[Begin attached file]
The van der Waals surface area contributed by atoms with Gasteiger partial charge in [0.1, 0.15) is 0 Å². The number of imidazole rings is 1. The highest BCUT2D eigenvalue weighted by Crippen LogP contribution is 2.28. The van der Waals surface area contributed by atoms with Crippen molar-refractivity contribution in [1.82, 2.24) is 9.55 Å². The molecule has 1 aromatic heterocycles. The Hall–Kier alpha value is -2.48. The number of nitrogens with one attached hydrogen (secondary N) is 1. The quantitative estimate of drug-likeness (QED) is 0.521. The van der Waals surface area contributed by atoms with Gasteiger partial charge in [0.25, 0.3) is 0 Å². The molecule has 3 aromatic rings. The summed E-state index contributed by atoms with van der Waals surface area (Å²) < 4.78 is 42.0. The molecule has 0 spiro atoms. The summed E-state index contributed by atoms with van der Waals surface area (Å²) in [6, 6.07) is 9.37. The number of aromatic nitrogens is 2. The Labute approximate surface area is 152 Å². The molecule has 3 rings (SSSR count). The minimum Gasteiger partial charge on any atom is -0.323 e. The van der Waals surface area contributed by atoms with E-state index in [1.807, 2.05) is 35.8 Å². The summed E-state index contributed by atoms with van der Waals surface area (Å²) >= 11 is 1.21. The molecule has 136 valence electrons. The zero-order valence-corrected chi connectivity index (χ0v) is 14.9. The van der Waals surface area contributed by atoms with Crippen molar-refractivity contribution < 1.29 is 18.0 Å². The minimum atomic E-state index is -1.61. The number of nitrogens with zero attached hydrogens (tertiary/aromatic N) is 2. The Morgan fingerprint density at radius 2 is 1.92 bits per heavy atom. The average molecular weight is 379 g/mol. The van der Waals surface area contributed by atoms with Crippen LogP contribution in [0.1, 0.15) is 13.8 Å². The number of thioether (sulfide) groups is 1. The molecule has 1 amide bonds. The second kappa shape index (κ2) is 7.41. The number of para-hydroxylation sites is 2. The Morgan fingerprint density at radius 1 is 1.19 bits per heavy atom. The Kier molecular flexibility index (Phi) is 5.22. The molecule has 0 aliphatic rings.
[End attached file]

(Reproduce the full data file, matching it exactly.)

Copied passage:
The van der Waals surface area contributed by atoms with Gasteiger partial charge in [0.1, 0.15) is 0 Å². The number of imidazole rings is 1. The highest BCUT2D eigenvalue weighted by Crippen LogP contribution is 2.28. The van der Waals surface area contributed by atoms with Crippen molar-refractivity contribution in [1.82, 2.24) is 9.55 Å². The molecule has 1 aromatic heterocycles. The Hall–Kier alpha value is -2.48. The number of nitrogens with one attached hydrogen (secondary N) is 1. The quantitative estimate of drug-likeness (QED) is 0.521. The van der Waals surface area contributed by atoms with Gasteiger partial charge in [0.25, 0.3) is 0 Å². The molecule has 3 aromatic rings. The summed E-state index contributed by atoms with van der Waals surface area (Å²) < 4.78 is 42.0. The molecule has 0 spiro atoms. The summed E-state index contributed by atoms with van der Waals surface area (Å²) in [6, 6.07) is 9.37. The number of aromatic nitrogens is 2. The Labute approximate surface area is 152 Å². The molecule has 3 rings (SSSR count). The minimum Gasteiger partial charge on any atom is -0.323 e. The van der Waals surface area contributed by atoms with E-state index in [1.807, 2.05) is 35.8 Å². The summed E-state index contributed by atoms with van der Waals surface area (Å²) >= 11 is 1.21. The molecule has 136 valence electrons. The zero-order valence-corrected chi connectivity index (χ0v) is 14.9. The van der Waals surface area contributed by atoms with Crippen molar-refractivity contribution < 1.29 is 18.0 Å². The minimum atomic E-state index is -1.61. The number of nitrogens with zero attached hydrogens (tertiary/aromatic N) is 2. The Morgan fingerprint density at radius 2 is 1.92 bits per heavy atom. The average molecular weight is 379 g/mol. The van der Waals surface area contributed by atoms with Crippen LogP contribution in [0.1, 0.15) is 13.8 Å². The number of thioether (sulfide) groups is 1. The molecule has 1 amide bonds. The second kappa shape index (κ2) is 7.41. The number of para-hydroxylation sites is 2. The Morgan fingerprint density at radius 1 is 1.19 bits per heavy atom. The Kier molecular flexibility index (Phi) is 5.22. The molecule has 0 aliphatic rings.